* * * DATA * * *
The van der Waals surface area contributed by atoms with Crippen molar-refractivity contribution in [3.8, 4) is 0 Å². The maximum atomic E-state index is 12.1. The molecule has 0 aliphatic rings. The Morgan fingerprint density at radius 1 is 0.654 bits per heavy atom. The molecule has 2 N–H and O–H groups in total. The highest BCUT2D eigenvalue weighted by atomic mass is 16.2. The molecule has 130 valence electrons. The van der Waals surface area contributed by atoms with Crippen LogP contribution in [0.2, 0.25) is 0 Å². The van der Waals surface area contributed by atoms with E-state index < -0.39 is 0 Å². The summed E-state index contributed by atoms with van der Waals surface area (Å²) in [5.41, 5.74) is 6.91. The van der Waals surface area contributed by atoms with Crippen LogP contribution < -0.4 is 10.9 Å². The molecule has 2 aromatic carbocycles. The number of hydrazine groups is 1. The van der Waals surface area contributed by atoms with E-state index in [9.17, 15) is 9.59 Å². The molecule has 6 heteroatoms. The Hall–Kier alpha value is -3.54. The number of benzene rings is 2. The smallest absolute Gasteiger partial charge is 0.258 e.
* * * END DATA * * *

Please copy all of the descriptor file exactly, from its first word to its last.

The van der Waals surface area contributed by atoms with Crippen molar-refractivity contribution in [3.8, 4) is 0 Å². The maximum atomic E-state index is 12.1. The molecule has 0 aliphatic rings. The Morgan fingerprint density at radius 1 is 0.654 bits per heavy atom. The molecule has 2 N–H and O–H groups in total. The highest BCUT2D eigenvalue weighted by atomic mass is 16.2. The molecule has 130 valence electrons. The van der Waals surface area contributed by atoms with Crippen LogP contribution in [0.2, 0.25) is 0 Å². The van der Waals surface area contributed by atoms with E-state index < -0.39 is 0 Å². The summed E-state index contributed by atoms with van der Waals surface area (Å²) in [5.41, 5.74) is 6.91. The van der Waals surface area contributed by atoms with Crippen LogP contribution < -0.4 is 10.9 Å². The molecule has 2 aromatic carbocycles. The number of hydrazine groups is 1. The van der Waals surface area contributed by atoms with E-state index in [9.17, 15) is 9.59 Å². The molecule has 6 heteroatoms. The Hall–Kier alpha value is -3.54. The number of benzene rings is 2. The smallest absolute Gasteiger partial charge is 0.258 e.